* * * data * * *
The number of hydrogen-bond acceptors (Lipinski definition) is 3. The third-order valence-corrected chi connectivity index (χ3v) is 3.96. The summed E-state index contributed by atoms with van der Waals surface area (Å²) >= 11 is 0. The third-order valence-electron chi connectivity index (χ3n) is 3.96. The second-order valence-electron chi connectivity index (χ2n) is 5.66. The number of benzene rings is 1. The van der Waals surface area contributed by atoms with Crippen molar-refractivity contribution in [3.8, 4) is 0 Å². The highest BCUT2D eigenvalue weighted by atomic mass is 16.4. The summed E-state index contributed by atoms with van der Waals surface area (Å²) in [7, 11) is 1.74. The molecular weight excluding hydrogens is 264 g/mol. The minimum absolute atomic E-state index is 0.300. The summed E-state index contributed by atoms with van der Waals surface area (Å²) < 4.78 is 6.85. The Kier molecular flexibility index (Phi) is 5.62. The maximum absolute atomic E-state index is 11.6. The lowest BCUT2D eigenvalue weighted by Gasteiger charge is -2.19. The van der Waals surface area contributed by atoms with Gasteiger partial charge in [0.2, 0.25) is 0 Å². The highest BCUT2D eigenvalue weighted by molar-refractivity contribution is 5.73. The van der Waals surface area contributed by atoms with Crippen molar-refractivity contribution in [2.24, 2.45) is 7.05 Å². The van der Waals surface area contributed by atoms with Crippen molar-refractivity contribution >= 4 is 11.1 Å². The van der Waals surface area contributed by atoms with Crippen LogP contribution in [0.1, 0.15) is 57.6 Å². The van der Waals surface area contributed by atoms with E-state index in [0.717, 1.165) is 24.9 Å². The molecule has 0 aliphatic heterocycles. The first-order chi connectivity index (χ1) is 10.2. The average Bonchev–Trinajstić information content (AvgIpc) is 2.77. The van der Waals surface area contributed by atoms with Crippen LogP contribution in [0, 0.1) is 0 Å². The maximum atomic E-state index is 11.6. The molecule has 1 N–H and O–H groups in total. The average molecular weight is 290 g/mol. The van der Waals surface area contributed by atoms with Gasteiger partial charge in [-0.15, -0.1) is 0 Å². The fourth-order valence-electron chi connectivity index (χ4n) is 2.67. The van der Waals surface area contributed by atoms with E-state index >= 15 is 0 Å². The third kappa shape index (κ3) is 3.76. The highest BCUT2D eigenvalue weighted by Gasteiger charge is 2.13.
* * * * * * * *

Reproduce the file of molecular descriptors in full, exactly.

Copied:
The number of hydrogen-bond acceptors (Lipinski definition) is 3. The third-order valence-corrected chi connectivity index (χ3v) is 3.96. The summed E-state index contributed by atoms with van der Waals surface area (Å²) >= 11 is 0. The third-order valence-electron chi connectivity index (χ3n) is 3.96. The second-order valence-electron chi connectivity index (χ2n) is 5.66. The number of benzene rings is 1. The van der Waals surface area contributed by atoms with Crippen molar-refractivity contribution in [3.8, 4) is 0 Å². The highest BCUT2D eigenvalue weighted by atomic mass is 16.4. The summed E-state index contributed by atoms with van der Waals surface area (Å²) in [7, 11) is 1.74. The molecular weight excluding hydrogens is 264 g/mol. The minimum absolute atomic E-state index is 0.300. The summed E-state index contributed by atoms with van der Waals surface area (Å²) < 4.78 is 6.85. The Kier molecular flexibility index (Phi) is 5.62. The maximum absolute atomic E-state index is 11.6. The lowest BCUT2D eigenvalue weighted by Gasteiger charge is -2.19. The van der Waals surface area contributed by atoms with Gasteiger partial charge in [0.2, 0.25) is 0 Å². The highest BCUT2D eigenvalue weighted by molar-refractivity contribution is 5.73. The van der Waals surface area contributed by atoms with Crippen molar-refractivity contribution in [2.24, 2.45) is 7.05 Å². The van der Waals surface area contributed by atoms with Crippen molar-refractivity contribution >= 4 is 11.1 Å². The van der Waals surface area contributed by atoms with Crippen LogP contribution in [0.1, 0.15) is 57.6 Å². The van der Waals surface area contributed by atoms with E-state index in [0.717, 1.165) is 24.9 Å². The molecule has 0 aliphatic heterocycles. The first-order chi connectivity index (χ1) is 10.2. The average Bonchev–Trinajstić information content (AvgIpc) is 2.77. The van der Waals surface area contributed by atoms with Crippen LogP contribution in [0, 0.1) is 0 Å². The maximum atomic E-state index is 11.6. The molecule has 1 N–H and O–H groups in total. The average molecular weight is 290 g/mol. The van der Waals surface area contributed by atoms with Gasteiger partial charge in [-0.15, -0.1) is 0 Å². The fourth-order valence-electron chi connectivity index (χ4n) is 2.67. The van der Waals surface area contributed by atoms with E-state index >= 15 is 0 Å². The third kappa shape index (κ3) is 3.76. The highest BCUT2D eigenvalue weighted by Gasteiger charge is 2.13.